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NEW VIDEO: I Replaced Gaming With Real Life (Nicco Transformation)

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Wildermyth

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I've finally finished all the last tweaks and adjustments on my racing rig and it's practically complete now. I've also managed to resist a lot of stuff I had problems with in the past; like games being on Steam sale, unnecessary DLC and restarting the game at the slightest feeling of imperfection. I accidentally clicked past some tutorial voice lines in the beginning that bothered me initially but I just kept my focus and carried on. I really hope this is the start of a healthy relationship with certain games because I'm so excited to make this work now. I just have to continue to be mindful of my habits and let others know how it's developing. It's easy to forget yourself and become slightly naive when things are taking off so I'll have to be mindful of the bigger picture and try to stay realistic. 😌

Here's a pic of my rig:

thumbnail-IMG-1697.jpg

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I think I’m slowly starting to identify my core issues with gaming, and perhaps finding some new solutions to have a more positive relationship with the hobby. When I was having my toughest moments with games it was almost always tied to my obsessive way of clearing goals and restarting games. At the slightest sight of imperfection I immediately reset my progress and started over, no matter how far I’d gotten. It was painful because it wasted a lot of time and energy, and as a result my enjoyment. Gaming became some sort of platform for me to prove that I could be perfect, even though it was completely futile. 
 

Now that I’ve started playing the F1 games I recognize that the feeling is still there, yet on a very minor scale. After an almost 9 month absence from gaming it’s like my system has rebooted. When the feeling strikes me now it’s rather easy to ignore it and so far I’ve managed to play for more than 30 hours without restarting the game or feeling dissatisfied with the way I’m progressing. I’m missing important texts on-screen, making some poor leveling decisions, having a more chaotic approach to game modes, and yet it doesn’t bother me much. Instead I feel more relieved and calm about it. I also have no issues turning off the game in time for bed; overall my sleep, work and my exercise routine goes very well.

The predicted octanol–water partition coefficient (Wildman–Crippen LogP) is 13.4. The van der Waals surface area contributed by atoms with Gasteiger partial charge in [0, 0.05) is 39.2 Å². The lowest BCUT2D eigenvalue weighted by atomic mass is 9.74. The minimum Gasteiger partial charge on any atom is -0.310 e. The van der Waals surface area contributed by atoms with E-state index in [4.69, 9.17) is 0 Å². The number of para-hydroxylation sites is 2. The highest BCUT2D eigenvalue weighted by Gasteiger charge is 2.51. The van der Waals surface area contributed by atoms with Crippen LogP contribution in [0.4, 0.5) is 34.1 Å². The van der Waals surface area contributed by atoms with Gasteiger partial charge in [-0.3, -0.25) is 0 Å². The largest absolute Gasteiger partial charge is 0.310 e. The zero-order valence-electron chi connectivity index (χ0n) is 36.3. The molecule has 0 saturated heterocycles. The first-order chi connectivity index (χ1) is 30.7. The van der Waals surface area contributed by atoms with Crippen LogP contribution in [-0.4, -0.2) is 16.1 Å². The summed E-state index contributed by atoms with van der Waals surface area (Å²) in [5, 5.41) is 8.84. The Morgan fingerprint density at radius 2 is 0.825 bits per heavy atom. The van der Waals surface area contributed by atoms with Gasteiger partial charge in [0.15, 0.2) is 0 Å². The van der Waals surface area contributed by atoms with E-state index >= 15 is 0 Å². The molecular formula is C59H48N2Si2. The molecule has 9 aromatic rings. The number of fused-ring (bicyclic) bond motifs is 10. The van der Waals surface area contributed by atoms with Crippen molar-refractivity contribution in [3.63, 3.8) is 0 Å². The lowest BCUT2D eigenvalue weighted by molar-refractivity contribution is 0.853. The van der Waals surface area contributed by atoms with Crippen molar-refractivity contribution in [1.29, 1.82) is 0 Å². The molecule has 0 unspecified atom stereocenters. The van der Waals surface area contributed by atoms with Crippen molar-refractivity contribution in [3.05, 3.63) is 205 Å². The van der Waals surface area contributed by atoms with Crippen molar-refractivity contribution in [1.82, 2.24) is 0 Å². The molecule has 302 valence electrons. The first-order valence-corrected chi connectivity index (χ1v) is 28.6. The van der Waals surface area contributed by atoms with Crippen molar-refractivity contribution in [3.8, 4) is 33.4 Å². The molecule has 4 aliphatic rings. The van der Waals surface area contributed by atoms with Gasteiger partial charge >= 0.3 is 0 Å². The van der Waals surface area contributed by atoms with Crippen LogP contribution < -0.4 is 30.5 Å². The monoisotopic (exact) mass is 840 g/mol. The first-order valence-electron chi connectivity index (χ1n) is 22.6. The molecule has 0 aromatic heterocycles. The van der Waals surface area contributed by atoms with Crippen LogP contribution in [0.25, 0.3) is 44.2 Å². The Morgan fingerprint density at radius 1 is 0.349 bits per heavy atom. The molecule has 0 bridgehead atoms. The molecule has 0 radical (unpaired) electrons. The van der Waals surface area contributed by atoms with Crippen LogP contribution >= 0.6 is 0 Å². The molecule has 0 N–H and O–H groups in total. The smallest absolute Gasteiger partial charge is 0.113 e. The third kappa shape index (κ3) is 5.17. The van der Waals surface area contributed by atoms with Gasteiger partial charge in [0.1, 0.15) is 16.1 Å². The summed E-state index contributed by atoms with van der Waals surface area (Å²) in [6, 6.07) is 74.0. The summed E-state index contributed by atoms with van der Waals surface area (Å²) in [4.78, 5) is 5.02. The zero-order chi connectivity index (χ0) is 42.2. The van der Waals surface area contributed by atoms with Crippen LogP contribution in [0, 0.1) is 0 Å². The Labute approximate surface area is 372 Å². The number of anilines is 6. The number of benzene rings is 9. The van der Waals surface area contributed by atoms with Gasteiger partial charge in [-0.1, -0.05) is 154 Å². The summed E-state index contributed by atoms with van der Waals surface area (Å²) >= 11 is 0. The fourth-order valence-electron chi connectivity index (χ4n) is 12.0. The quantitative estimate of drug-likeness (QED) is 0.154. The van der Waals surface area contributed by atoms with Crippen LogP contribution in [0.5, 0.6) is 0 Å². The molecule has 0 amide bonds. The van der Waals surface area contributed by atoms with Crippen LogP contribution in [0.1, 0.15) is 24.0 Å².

I hope this will lead me to a new discovery about myself and my ability to restrain myself. My work with e-sports nowadays has brought me closer to the local indie game market and I’m curious to see if I can manage indie games as well. I’m still afraid of AAA, especially long games with lots of progression and character building, but indie games have a tendency to be short and sweet. One and done, so to speak. They also don’t have the nature of luring you into spending more cash for unnecessary content, which is a big bonus. 
 

I know that I’m in a much safer space right now due to my friends and family watching my back. Two of my best friends have insight into my gaming accounts and they ask me about my habits every now and then. My mother has also weighed in and been very supportive. If things start to go wrong I’m confident that I would have some assist rather quickly. And I’m also happy to be part of this community where I can get input on these kind of things, or just have the opportunity to express my inner thoughts. 😌